Wednesday, 24 March 2010

MAPPING files into memory vs READING them

Brian d Foy 'efective perler' blog talks about mapping files into memory to avoid IO and memory footprint,

Memory-map files instead of slurping them

It uses the module File::Map

use File::Map qw(map_file);

my $start = time;
map_file my $map, '/Volumes/Hercules/Red/';
my $loadtime = time - $start;
print "Loaded file in $loadtime seconds\n";
my $count = () = $map =~ /abc/;
print "Found $count occurances\n";

[copy paste from the blog]
The $map acts just like a normal Perl string, and you don’t have to worry about any of the mmap details. When the variable goes out of scope, the map is broken and your program doesn’t suffer from a large chunk of unused memory.
In Tim Bray’s Wide Finder contest to find the fatest way to process log files with “wider” rather than “faster” processors, the winning solution was a Perl implementation using mmap (although using the older Sys-Mmap). Perl had nothing special in that regard because most of the top solutions used mmap to avoid the I/O penalty.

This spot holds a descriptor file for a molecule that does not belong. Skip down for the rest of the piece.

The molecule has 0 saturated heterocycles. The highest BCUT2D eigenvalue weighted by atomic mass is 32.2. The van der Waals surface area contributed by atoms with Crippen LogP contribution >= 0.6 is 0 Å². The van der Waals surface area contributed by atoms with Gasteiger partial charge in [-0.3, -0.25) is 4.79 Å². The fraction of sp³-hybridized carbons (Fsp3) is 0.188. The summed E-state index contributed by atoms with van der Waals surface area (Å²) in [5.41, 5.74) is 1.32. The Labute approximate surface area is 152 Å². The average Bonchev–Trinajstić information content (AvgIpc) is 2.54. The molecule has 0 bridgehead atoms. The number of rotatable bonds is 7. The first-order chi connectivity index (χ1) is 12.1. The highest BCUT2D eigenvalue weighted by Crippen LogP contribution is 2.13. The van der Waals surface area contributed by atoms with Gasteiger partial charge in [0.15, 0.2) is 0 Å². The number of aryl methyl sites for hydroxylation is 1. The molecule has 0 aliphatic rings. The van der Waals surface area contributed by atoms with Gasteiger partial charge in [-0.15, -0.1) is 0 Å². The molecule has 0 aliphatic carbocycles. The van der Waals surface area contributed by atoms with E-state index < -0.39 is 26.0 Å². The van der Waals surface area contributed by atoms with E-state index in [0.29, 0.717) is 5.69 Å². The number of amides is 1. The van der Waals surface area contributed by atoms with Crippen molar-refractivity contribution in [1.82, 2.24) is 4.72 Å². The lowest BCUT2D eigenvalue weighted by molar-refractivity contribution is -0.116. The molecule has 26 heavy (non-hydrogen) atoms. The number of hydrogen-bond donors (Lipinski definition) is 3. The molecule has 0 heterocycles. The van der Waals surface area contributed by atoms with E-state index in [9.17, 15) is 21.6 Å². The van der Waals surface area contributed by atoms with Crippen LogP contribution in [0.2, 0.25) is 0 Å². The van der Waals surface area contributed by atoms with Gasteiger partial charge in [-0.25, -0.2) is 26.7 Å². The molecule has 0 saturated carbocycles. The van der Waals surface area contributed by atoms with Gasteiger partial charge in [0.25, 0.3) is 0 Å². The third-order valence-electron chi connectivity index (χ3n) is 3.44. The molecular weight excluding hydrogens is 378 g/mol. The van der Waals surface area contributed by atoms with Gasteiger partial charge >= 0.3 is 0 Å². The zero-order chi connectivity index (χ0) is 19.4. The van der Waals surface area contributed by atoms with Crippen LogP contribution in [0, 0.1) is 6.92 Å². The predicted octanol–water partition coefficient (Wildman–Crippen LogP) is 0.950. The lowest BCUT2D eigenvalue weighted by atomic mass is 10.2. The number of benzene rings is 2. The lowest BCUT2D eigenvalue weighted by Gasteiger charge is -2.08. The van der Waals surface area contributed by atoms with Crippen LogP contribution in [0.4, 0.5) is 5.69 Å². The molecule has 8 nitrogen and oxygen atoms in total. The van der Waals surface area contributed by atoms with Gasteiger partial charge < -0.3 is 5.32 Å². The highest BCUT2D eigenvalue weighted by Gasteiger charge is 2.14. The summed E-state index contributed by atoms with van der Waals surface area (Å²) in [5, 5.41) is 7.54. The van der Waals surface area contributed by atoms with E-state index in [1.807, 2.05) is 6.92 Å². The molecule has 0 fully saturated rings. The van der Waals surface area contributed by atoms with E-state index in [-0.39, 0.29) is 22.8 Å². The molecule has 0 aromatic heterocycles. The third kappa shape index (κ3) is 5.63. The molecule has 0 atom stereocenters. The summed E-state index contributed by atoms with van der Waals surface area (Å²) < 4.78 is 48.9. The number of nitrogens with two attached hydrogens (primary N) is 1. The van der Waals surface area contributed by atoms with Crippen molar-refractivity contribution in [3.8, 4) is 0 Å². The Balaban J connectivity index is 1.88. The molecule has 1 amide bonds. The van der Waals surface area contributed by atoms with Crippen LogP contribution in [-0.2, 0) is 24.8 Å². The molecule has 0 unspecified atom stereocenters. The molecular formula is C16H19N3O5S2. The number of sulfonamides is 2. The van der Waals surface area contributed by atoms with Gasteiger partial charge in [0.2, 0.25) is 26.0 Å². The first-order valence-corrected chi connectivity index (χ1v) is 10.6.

The mmap is especially handy when you have to do this with several files at the same time (or even sequentially if Perl needs to find a chunk of contiguous memory). Since you don’t have the data in real memory, you can mmap as many files as you like and work with them simultaneously.
Also, since the data actually live on the disk, different programs running at the same time can share the data, including seeing the changes each program makes (although you have to work out the normal concurrency issues yourself). That is, mmap is a way to share memory.
The File::Map module can do much more too. It allows you to lock filehandles, and you can also synchronize access from threads in the same process.
If you don’t actually need the data in your program, don’t ever load it: mmap it instead.
[/end copy paste]

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